2. The progressive increase in bingeing may be due to alterations in acetylcholine due to “purging” the contents of the stomach.  This decrease in acetylcholine removes any aversive effects from binge food intake and is speculated to potentially alleviate aversion in other domains, like stressful/fearful situations that may be involved in initiating the binge behaviors themselves.

In other words, acetylcholine dysregulation (or reduction, as seen in the binge/purge rats) is speculated to reduce aversion for the short-term. And the lack of negative feedback from the act of binge eating is speculated to perpetuate engagement in binge eating as a source of “reinforcement” or escape.


Obviously, there are numerous differences between gastric emptying by fistulas and bingeing and purging in humans. For one, the gastric emptying is almost immediate in the rats, while individuals who bingeing/purging may not purge until several hours after they consume a food.

However, it is interesting that this neurochemical change is independent of any neurological effects due to the act of purging itself; the result is a correlate of gastric emptying. It would have been nice to see if the “purging” animals would WORK harder for their sucrose (e.g., requiring the animals to lever press for their sucrose). This would give a behavioral sign of whether these neurological correlates show an increased “drive” to engage in binge food intake.

Readers, do you think these studies may provide some insight into the intransigence of bingeing/purging behaviors?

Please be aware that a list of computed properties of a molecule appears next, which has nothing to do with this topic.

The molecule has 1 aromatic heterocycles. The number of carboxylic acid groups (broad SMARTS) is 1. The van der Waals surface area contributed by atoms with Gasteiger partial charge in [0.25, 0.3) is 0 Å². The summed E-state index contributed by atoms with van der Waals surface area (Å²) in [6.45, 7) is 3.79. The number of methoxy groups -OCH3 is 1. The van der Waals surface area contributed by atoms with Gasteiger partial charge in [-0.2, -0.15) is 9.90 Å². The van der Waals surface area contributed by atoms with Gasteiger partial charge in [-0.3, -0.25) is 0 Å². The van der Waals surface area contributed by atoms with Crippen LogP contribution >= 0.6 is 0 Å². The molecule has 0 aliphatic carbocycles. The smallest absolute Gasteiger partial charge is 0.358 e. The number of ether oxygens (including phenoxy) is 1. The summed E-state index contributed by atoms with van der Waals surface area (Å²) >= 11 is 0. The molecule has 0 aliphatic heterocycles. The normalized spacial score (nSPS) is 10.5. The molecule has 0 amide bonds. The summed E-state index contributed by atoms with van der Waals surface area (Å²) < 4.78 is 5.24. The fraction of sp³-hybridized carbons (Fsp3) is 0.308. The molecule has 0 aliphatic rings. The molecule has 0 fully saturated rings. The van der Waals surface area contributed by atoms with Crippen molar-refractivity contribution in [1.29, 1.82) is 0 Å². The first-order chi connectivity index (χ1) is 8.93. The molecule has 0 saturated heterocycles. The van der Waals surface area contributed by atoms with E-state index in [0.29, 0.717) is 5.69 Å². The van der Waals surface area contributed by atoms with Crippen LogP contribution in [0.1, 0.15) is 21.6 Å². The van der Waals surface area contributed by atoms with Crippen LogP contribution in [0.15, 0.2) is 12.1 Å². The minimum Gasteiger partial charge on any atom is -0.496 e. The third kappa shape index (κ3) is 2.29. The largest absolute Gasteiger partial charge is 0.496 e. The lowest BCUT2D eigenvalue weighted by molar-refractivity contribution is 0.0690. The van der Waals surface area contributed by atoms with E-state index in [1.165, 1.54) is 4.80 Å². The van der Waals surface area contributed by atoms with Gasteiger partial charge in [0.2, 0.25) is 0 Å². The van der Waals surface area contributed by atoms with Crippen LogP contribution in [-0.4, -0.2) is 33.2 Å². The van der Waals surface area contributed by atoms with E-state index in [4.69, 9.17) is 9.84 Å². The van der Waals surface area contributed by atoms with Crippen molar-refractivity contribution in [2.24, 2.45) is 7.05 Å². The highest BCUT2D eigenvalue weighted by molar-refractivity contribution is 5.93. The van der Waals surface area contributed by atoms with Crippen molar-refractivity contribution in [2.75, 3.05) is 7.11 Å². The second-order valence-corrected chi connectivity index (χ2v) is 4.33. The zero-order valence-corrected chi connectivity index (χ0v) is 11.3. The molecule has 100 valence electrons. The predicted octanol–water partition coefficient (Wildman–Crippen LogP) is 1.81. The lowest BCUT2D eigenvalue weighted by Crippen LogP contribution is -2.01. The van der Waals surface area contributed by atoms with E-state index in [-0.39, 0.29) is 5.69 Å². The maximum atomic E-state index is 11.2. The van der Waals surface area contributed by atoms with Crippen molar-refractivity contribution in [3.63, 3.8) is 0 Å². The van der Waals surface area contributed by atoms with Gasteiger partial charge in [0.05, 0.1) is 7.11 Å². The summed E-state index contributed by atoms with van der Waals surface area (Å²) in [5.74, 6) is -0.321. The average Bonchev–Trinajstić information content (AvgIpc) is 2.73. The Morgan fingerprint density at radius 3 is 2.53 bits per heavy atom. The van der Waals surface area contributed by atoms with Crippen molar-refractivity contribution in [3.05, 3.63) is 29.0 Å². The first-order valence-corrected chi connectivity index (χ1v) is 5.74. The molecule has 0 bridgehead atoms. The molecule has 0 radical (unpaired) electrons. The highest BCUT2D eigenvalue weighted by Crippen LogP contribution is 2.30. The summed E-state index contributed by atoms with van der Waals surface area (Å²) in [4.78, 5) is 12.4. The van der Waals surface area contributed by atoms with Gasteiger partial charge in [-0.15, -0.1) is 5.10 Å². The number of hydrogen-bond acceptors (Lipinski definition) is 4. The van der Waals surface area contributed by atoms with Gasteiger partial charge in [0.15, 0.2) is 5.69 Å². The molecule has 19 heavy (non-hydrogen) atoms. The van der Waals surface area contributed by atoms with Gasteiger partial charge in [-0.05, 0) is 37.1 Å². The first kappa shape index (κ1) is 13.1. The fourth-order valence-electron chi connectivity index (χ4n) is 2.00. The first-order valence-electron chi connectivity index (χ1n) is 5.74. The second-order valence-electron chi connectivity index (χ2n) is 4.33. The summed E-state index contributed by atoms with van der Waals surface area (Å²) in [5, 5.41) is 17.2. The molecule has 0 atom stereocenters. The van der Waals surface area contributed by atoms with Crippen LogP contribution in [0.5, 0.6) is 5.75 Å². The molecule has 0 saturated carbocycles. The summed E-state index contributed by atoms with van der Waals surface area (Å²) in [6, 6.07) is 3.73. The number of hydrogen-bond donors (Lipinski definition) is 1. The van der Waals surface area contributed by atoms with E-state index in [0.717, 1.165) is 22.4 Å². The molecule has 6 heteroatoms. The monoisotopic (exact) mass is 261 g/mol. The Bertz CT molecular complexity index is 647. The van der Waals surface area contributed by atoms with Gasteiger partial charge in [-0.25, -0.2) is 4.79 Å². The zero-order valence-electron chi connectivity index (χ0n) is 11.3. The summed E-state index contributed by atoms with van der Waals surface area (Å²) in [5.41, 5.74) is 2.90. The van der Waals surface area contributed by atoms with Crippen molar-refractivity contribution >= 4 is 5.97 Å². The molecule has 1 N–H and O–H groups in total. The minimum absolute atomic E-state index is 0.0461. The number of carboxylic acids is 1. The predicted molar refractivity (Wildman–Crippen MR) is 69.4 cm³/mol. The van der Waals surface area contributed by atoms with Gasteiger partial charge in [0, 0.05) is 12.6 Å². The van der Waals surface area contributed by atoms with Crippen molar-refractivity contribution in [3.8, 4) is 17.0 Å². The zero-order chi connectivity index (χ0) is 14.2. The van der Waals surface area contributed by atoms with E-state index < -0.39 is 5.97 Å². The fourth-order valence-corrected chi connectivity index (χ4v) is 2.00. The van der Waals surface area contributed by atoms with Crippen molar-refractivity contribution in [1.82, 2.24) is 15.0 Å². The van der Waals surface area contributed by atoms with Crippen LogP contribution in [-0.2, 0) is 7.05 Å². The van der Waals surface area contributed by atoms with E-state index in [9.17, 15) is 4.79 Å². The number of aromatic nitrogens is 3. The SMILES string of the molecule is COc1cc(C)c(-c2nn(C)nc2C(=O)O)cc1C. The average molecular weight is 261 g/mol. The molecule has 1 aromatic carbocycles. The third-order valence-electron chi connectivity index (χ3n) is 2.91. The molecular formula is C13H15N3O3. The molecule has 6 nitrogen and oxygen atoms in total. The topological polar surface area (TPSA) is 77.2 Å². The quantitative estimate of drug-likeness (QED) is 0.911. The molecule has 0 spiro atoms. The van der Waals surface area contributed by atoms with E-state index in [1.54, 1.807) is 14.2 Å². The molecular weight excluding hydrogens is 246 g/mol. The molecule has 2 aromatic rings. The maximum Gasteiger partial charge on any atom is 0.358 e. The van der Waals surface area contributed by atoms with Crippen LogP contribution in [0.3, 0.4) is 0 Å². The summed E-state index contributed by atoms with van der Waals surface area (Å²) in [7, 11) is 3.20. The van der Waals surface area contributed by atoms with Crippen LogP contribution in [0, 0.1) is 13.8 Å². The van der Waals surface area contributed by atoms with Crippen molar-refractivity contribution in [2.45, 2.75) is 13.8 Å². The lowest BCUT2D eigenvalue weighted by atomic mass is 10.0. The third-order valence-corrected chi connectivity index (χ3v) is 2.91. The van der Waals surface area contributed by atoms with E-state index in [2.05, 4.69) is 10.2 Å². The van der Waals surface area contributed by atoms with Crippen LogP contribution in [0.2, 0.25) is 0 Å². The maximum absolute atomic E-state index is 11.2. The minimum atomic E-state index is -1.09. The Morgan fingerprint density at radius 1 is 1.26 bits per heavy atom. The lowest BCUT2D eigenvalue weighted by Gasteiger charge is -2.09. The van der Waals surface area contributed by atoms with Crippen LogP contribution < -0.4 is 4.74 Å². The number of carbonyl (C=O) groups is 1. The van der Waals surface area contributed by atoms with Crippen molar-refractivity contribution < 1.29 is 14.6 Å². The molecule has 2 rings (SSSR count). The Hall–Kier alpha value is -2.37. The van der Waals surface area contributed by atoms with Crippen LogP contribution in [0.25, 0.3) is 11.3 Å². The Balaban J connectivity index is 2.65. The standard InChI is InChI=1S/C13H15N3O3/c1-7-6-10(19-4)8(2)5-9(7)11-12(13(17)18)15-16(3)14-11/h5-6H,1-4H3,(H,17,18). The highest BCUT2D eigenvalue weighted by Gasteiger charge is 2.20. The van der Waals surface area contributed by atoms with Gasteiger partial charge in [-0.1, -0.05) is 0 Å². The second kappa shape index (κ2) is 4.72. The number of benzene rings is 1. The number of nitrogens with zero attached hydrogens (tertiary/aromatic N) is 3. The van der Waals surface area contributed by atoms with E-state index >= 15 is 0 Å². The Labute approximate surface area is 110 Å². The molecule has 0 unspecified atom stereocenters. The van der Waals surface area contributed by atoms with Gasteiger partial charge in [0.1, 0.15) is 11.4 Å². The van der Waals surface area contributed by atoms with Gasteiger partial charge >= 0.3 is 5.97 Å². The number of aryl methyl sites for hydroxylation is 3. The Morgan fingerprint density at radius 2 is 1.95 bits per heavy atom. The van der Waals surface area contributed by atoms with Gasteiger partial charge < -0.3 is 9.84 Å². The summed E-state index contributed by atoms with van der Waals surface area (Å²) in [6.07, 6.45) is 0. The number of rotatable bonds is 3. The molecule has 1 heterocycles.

Avena, N., Rada, P., Moise, N., & Hoebel, B. (2006). Sucrose sham feeding on a binge schedule releases accumbens dopamine repeatedly and eliminates the acetylcholine satiety response Neuroscience, 139 (3), 813-820 DOI: 10.1016/j.neuroscience.2005.12.037

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Liz received her PhD in Psychology at the University of Toronto. For her PhD, she used behavioral pharmacology techniques to study nicotine reinforcement. Liz is interested in the neurobiology of addictive/compulsive behaviours. She hopes to teach psychoeducation courses and empower individuals to take charge of their own recovery with enhanced knowledge of the inner workings of the brain.


  1. So interesting that this topic has come up again, as there was a similar discussion going on in the BHNDPG listserv. I also found these articles that discuss the different responses individuals have to the b/p cycle:
    – Luby ED & Koval D. CNS Opiate Systems and Eating Disorders.